paragement of others. Officers and men, without any known exception, did their duty well, and all deserve the thanks of the country.
I am, major, very respectfully,
R. C. NEWTON,
Major HENRY EWING,
Assistant Adjutant-General, Marmaduke's Division, &c.
Officers and men of Newton's regiment "particularly distinguished" in the engagement at Bayou Fourche.
Lieuts. J. C. Barnes and John Bradley; Sergts. C. D. England and B. F. Rodgers; Corpl. John Hinkle, and Privates A. Bradley, S. H. Bradley, John Griggs, C. C. Rodgers, and James Woddel.
Numbers 29. Report of Captain M. M. Bateman, Dobbin's regiment, of operations August 25-September 11.
NOVEMBER 21, 1863.
COLONEL: On August 25 last, immediately after the engagement with the enemy at Brownsville, Ark., the command, under orders from General L. M. Walker, commanding, took up the line of march to Bayou Meto, where we arrived the evening of the same day. We encamped there for the night and two succeeding days, or part thereof, when we were attacked by the enemy about 9 p. m. of the same date. At the above engagement the regiment was commanded by Colonel Archibald S. Dobbin, who evinced the energy, skill, and daring of an intrepid leader, always foremost, encouraging the men to firmness, resolution, and precision. It occupied a position near the center of our lines, and received, in connection with the remainder, the repeated charges of the enemy, forcing them to retire discomfited and with heavy loss. At 6 o'clock the enemy withdrew from the engagement. Casualties will be found in the annexed report.*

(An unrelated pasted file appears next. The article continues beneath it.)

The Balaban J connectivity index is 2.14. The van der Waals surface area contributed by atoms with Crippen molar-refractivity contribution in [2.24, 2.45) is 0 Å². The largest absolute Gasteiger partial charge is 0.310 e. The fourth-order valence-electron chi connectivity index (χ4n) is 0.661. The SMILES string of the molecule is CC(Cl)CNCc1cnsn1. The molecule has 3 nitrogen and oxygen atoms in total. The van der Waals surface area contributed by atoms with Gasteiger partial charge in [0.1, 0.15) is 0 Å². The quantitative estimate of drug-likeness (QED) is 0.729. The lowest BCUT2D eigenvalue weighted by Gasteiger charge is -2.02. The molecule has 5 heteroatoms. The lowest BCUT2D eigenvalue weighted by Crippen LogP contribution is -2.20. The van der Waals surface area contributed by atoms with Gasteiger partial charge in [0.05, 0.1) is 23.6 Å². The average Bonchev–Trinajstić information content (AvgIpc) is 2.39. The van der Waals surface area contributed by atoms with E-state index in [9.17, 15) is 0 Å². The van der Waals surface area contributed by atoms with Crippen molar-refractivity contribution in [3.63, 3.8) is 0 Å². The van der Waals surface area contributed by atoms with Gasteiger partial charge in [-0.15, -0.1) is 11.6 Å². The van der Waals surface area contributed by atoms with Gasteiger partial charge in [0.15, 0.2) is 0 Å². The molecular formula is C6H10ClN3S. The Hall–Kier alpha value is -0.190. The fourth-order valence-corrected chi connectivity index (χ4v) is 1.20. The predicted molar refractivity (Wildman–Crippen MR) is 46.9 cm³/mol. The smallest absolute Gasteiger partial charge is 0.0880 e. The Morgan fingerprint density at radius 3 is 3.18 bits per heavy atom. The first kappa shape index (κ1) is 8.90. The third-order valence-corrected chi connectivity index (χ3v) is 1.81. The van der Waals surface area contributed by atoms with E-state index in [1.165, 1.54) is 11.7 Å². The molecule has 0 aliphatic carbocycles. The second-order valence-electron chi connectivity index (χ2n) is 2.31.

Some three hours after the above engagement we were ordered to march, which we did, to a position some 5 or 6 miles east of Little Rock, where we encamped till the evening of August 31; from which place, under command of Major S. Corley, we marched to Terry's Ferry, on the north and east side of Arkansas River, where we remained till September 6, when the regiment was ordered to the south and west side of the river, at which point it remained, picketing it, until the morning of the 10th. At this place our pickets exchanged repeated shots with the enemy.
On the 9th, while occupying the latter position, we were repeatedly shelled through the day, though with no effect.
On the following morning (the 10th), they opened their batteries on our troops occupying the point at Terry's Ferry, and also upon those at Badgett's Ferry (or ford). The regiment at this time was divided-one squadron ordered to the support of our troops and battery at the first named, and the other to those of the latter place, and from thence
*See revised statement, p. 523.